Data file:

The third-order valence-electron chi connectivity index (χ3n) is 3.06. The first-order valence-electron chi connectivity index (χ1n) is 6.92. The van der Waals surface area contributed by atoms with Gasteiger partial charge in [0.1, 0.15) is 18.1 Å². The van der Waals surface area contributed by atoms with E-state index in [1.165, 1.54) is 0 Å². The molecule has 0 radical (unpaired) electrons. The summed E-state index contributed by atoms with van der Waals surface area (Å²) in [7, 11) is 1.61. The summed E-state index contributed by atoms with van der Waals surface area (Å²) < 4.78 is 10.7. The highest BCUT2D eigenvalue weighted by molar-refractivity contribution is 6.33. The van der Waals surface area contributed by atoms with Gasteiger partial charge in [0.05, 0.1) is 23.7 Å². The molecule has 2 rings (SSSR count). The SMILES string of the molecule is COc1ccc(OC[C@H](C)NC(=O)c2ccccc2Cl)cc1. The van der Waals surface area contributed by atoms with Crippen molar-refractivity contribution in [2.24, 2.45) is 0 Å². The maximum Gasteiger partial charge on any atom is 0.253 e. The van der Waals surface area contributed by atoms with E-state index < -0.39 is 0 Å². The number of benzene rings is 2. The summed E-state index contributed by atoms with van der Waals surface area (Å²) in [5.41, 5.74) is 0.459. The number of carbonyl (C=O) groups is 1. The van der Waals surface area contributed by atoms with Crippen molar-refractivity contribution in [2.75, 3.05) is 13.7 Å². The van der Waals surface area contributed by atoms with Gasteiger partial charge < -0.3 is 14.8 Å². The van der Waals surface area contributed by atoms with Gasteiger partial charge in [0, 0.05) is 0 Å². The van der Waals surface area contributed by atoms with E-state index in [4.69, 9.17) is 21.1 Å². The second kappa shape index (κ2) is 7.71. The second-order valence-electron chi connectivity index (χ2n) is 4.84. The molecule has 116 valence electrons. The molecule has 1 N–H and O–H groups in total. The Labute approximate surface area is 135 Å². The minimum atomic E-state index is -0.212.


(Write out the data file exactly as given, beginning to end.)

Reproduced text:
The third-order valence-electron chi connectivity index (χ3n) is 3.06. The first-order valence-electron chi connectivity index (χ1n) is 6.92. The van der Waals surface area contributed by atoms with Gasteiger partial charge in [0.1, 0.15) is 18.1 Å². The van der Waals surface area contributed by atoms with E-state index in [1.165, 1.54) is 0 Å². The molecule has 0 radical (unpaired) electrons. The summed E-state index contributed by atoms with van der Waals surface area (Å²) in [7, 11) is 1.61. The summed E-state index contributed by atoms with van der Waals surface area (Å²) < 4.78 is 10.7. The highest BCUT2D eigenvalue weighted by molar-refractivity contribution is 6.33. The van der Waals surface area contributed by atoms with Gasteiger partial charge in [0.05, 0.1) is 23.7 Å². The molecule has 2 rings (SSSR count). The SMILES string of the molecule is COc1ccc(OC[C@H](C)NC(=O)c2ccccc2Cl)cc1. The van der Waals surface area contributed by atoms with Crippen molar-refractivity contribution in [2.24, 2.45) is 0 Å². The maximum Gasteiger partial charge on any atom is 0.253 e. The van der Waals surface area contributed by atoms with E-state index < -0.39 is 0 Å². The number of benzene rings is 2. The summed E-state index contributed by atoms with van der Waals surface area (Å²) in [5.41, 5.74) is 0.459. The number of carbonyl (C=O) groups is 1. The van der Waals surface area contributed by atoms with Crippen molar-refractivity contribution in [2.75, 3.05) is 13.7 Å². The van der Waals surface area contributed by atoms with Gasteiger partial charge < -0.3 is 14.8 Å². The van der Waals surface area contributed by atoms with Gasteiger partial charge in [0, 0.05) is 0 Å². The van der Waals surface area contributed by atoms with E-state index in [4.69, 9.17) is 21.1 Å². The second kappa shape index (κ2) is 7.71. The second-order valence-electron chi connectivity index (χ2n) is 4.84. The molecule has 116 valence electrons. The molecule has 1 N–H and O–H groups in total. The Labute approximate surface area is 135 Å². The minimum atomic E-state index is -0.212.